Each year, The Guardian releases its Top 100 players in the world. I looked at the 2017 list to analyze just how players arrived on this stage. The Guardian compiles this list across 169 judges from 63 countries, giving this list a global, broad-reaching scope. The stories of Leo Messi and Cristiano Ronaldo (once again #1 and #2 on the list) have dominated the global soccer narrative over the past decade, but analyzing the full list shows a variety of paths to earn this acclaim. Continue reading “Shortlist: Christian Pulisic, and the Path of the Top 100 Players”
Utilizing American Soccer Analysis’ excellent xG Interactive Tables, I looked at attacking stats for all players who played at least 700 minutes in MLS in 2016 and 2017. The 700 minutes figure allows us to analyze players who joined in MLS’ summer transfer window, such as Nicolas Lodeiro and Alejandro Bedoya. Restricting the analysis to those who spent two seasons in MLS also minimizes the effect of switching leagues (positively or negatively.)
I looked at the repeatability of four year-over-year stats:
- Actual goals and assists
- Actual goals and assists per 90 minutes
- Expected goals (xG) and expected assists (xA) per 90 minutes
- The delta in goals and assists compared to xG and xA
Actual goals/assists and actual goals/assists per 90 displayed similar trends, so I’ve included the per 90 stats here. An full interactive version of all of the charts is available here. Let’s start with the goal-scorers. Continue reading “Repeatability of Goals and Assists in MLS 2016-2017”
The US script at international tournaments often includes moments of triumph and tragedy, luck and misfortune. World Cups generally regarded as successful required an 88th minute South Korean post in 2002 and a Landon Donovan miracle goal in 2010 just to escape group play. A poor tournament, like 2006, still featured a point off of eventual winners Italy. 2014 illustrated how quickly a narrative could shift with the right results: the US were a last-minute Portugal goal from six points in the group stage, and nearly stole the Belgium game against the run of play.
No tournament exemplified this capacity better than the 2009 Confederations Cup. It’s the US’ South African road trip film: hijinks, half-baked plans, serendipity, a triumphant turning point, and despite the odds, arriving at the destination. Continue reading “When the US Solved a Spanish Puzzle”
After the in-depth look at MLS Key Passes, let’s look at those findings in a global context. I analyzed the top 10 players in key passes for the Big 5 Euro leagues, MLS, and added the top-flight from Argentina and Brazil. All eligible players played at least 500 minutes, and all stats are from the current season or most recent season (2016 for Brasileirão and MLS): Continue reading “Global Leaders in Key Passes and Shots”
In a turbulent year for US Soccer, Christian Pulisic’s rise at Borussia Dortmund emerged as a positive. Not since John O’Brien at Ajax and Jonathan Spector at Manchester United had a US player charted a similar development path. Like O’Brien and Spector, Pulisic earned his first US cap in the same year as his professional breakthrough. However, in the global context, this path is atypical. It’s more common that a player debuts professionally with a team in his home country and then transfers abroad.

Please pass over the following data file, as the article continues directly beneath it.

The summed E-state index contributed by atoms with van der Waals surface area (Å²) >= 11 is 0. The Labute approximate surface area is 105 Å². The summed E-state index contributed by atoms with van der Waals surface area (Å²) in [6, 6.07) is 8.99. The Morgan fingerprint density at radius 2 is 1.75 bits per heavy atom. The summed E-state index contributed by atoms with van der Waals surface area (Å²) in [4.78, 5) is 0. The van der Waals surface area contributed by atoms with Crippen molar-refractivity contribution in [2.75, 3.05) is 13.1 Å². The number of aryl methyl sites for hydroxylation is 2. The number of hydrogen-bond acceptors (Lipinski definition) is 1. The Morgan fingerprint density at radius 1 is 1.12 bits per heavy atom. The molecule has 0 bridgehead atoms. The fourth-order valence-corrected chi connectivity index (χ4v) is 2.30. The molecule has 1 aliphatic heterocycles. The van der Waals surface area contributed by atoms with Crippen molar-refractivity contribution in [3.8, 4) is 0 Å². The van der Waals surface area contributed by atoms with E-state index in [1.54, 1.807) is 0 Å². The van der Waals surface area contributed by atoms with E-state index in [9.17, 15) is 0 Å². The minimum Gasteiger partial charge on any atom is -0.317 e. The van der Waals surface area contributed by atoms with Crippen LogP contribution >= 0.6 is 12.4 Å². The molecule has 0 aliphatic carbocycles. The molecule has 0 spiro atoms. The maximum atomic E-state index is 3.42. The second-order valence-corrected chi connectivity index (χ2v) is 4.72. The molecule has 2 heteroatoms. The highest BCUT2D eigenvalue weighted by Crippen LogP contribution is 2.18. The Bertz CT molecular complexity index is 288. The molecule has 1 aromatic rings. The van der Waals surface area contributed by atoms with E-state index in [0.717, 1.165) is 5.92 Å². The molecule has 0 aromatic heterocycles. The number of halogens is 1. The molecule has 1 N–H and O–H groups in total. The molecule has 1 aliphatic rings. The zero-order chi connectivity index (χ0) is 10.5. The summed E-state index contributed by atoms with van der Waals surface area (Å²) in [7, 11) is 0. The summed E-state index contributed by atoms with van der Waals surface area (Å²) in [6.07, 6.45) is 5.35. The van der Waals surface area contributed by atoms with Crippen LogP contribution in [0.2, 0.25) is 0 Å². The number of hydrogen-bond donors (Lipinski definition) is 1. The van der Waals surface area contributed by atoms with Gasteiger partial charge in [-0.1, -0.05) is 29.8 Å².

For an American player, that means playing in MLS and then heading abroad. Where can a player with national team aspirations reasonably expect to go? Continue reading “Over There: US National Team Transfers from MLS to Europe”
Pep Guardiola, the vanguard of possession soccer, had an innocuous quote turned into an amusing headline when he said Manchester City passed too much against Hull. What the article misses is that the specific quote about passing less is not a contradiction of the possession philosophy. As Thierry Henry articulates in this video, Guardiola utilizes possession to advance the team to the final third, where advantageous attacking opportunities mitigate the need for more passing.
The major upsets of 2016 – Leicester’s Premier League title and Portugal’s Euro championship – signaled a blow for possession soccer. Rather than react away from a possession-based philosophy, though, many top European teams spent this season re-enforcing the benefits of pressing and direct play within the possession framework. With opponents sitting deeper and deeper, there is an elevated need within this structure for players who can create goal-scoring opportunities. The trade-off calculation for managers is to field players who assume the right amount of risk. When should players attempt a riskier pass, one that might lead to a shot for a teammate but could increase the chances of killing the attack? Continue reading “Risk and Reward: Key Passes in the 2016 MLS Season”